Tuesday, August 24, 2010

EPA's dioxin regulations try to solve a problem that doesn't exist

BY RICHARD P. RUSH Oklahoman Published: August 18, 2010

Tell me if this sounds familiar. Washington issues a regulation that makes little sense and will do nothing useful. States, local communities, farmers and Oklahoma businesses are required to comply and bear the financial burden.

This time, with state coffers empty from the recession, we have to ask why the Environmental Protection Agency is proposing regulations that will cost the states and their citizens plenty to solve a problem that doesn't exist. The EPA wants to issue new cleanup standards in September for dioxin in soil that will require recleaning Superfund sites that have already been cleaned up once to meet previous EPA standards.

Unfortunately, the EPA's new proposed standards, which are hundreds of times tighter than the old ones, are not based on any new and compelling scientific evidence. According to the National Academy of Sciences and the Department of Defense, the proposal is based on flawed assumptions.

Regulations on dioxin already have been very successful, resulting in a dramatic decrease in dioxin levels in the environment. According to EPA, "U.S. dioxin emissions from man-made sources have declined more than 92 percent since 1987." Although this trend would continue if left alone, EPA's proposal will cost millions, disrupt communities and endanger our unsteady economic situation.

Oklahoma does not need more costly federal regulations that may jeopardize a fragile recovery. By making arbitrary changes in the standards, the EPA makes it impossible for people to make reliable decisions — about where they will live, where they will build, where they will invest. When businesses sense an unstable environment, they see risk, and either go elsewhere or stop investing altogether.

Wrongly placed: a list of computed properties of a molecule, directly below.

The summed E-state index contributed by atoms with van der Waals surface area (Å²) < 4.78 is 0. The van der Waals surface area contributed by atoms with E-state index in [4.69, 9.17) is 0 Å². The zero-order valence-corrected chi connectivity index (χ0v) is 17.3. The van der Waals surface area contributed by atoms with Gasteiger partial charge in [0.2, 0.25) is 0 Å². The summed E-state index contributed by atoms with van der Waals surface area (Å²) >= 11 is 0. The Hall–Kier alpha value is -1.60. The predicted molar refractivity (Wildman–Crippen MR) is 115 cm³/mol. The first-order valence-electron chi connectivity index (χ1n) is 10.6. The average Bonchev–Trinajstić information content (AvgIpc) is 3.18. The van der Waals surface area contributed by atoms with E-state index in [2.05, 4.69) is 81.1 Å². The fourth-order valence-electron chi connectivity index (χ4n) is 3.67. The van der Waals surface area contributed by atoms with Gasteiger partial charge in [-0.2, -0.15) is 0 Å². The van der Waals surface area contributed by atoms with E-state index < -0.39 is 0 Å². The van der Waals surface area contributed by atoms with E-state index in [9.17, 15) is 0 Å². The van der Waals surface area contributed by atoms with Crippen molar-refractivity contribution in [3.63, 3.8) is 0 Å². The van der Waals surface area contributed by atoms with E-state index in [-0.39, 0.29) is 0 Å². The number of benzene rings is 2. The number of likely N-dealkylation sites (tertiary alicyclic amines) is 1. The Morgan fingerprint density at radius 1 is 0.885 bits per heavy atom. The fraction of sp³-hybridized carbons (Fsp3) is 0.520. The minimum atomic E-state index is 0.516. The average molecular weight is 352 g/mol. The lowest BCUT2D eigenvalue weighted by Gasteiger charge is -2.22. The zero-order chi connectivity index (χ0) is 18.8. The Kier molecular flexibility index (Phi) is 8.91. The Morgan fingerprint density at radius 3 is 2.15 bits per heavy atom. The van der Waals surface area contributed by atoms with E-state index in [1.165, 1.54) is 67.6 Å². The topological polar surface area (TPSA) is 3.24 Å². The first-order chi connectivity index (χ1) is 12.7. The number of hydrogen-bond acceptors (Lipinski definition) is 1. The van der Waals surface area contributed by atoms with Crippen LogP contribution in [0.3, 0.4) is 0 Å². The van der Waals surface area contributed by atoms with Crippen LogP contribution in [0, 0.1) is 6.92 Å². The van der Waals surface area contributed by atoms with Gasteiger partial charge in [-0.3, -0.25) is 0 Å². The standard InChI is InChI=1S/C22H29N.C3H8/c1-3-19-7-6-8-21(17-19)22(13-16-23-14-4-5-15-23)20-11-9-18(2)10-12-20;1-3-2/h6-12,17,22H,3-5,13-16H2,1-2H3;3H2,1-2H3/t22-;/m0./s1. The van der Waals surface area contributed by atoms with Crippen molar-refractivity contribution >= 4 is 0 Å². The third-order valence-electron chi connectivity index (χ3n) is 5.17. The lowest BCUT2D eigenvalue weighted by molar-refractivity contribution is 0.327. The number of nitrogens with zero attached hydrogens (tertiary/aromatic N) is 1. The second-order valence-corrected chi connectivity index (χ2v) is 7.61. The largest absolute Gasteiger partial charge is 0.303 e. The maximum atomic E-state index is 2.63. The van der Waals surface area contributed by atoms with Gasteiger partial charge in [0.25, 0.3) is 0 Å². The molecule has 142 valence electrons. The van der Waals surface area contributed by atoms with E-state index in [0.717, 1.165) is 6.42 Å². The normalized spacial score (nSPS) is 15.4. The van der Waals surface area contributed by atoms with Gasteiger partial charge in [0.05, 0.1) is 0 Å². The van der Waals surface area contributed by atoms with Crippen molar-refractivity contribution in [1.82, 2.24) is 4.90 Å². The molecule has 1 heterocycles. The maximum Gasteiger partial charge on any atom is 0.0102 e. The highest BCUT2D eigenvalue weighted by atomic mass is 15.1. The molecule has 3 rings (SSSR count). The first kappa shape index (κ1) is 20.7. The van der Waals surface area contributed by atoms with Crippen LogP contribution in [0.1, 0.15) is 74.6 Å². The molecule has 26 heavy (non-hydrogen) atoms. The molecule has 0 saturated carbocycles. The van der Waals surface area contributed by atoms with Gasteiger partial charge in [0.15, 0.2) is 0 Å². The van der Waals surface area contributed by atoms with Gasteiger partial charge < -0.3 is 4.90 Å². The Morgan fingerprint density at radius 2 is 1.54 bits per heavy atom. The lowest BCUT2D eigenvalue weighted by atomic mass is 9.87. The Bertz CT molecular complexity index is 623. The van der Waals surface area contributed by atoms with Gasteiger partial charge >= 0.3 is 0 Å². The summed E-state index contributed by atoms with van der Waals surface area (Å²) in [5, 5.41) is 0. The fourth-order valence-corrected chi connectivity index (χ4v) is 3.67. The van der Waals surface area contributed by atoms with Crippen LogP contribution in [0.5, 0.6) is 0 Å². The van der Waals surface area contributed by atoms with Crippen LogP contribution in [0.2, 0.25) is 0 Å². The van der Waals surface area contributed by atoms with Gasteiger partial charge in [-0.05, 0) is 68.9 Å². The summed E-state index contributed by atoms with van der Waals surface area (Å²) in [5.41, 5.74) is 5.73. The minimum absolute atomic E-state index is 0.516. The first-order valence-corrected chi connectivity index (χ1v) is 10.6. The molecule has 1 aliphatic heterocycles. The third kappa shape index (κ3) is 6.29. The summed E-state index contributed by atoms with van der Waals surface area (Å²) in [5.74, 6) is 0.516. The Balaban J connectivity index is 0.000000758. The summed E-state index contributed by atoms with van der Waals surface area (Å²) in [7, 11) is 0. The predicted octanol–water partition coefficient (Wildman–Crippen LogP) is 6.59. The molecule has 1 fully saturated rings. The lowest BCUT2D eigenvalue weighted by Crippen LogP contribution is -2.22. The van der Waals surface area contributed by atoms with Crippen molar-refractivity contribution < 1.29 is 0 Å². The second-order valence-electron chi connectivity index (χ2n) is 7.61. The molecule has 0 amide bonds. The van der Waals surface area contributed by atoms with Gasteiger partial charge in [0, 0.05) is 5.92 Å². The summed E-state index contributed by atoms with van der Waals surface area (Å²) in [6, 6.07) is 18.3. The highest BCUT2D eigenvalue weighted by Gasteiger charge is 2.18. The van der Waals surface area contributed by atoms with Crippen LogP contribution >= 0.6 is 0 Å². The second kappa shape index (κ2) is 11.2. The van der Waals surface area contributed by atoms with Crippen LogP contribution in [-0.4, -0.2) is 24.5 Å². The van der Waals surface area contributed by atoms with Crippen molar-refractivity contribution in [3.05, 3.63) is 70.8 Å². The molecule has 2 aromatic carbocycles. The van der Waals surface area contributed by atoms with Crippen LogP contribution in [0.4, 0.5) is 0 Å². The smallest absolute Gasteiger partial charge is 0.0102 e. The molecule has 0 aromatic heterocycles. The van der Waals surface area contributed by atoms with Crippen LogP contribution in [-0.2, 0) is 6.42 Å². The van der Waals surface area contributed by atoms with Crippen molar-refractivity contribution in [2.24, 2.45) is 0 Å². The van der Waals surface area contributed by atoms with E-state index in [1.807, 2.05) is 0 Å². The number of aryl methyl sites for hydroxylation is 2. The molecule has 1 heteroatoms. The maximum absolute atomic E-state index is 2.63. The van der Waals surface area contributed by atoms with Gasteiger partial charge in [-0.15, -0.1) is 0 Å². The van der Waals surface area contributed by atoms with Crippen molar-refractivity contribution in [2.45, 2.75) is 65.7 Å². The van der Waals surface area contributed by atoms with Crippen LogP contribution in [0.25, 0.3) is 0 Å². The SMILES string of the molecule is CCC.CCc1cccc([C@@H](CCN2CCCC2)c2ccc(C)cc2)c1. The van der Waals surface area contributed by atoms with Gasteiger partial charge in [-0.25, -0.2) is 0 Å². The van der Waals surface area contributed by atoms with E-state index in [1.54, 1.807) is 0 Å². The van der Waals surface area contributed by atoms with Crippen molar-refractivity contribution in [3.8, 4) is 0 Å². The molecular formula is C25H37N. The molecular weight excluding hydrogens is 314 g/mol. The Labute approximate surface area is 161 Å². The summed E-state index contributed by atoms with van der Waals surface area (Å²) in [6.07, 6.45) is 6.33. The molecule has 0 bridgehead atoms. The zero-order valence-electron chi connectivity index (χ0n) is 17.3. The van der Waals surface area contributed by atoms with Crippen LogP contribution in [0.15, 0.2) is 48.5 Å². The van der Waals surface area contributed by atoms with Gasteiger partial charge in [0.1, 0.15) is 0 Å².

And what will these new standards accomplish? In a word: nothing. Dioxin comes not just from man-made sources but from natural events like brush fires. Consequently, it is found everywhere in the environment in low concentrations. We cannot rid the earth of it. There is no scientific evidence that the extremely small amounts found in soil pose a threat.

Oklahoma doesn't have extra resources we can waste on non-problems. The state lost almost $1 billion in revenue last year. Unlike Washington, where spending goes unchecked, in Oklahoma we balance our budget. Having to make further sacrifices in essential areas like education and services for seniors so we can pay instead to meet unscientific and unnecessary federal standards is an abuse of power.

Our congressional delegation should urge the White House and Office of Management and Budget not to advance these new rules until scientific evidence validates the need and the health benefits for such actions. The EPA must rethink what it is doing, focus on policies that will produce useful results and not drive more jobs offshore.

Rush, former president & CEO of The State Chamber of Oklahoma, is chairman of Rush Strategies LLC in Edmond.

Read more: http://newsok.com/epas-dioxin-regulations-try-to-solve-a-problem-that-doesnt-exist/article/3486099#ixzz0xY70Q0k3

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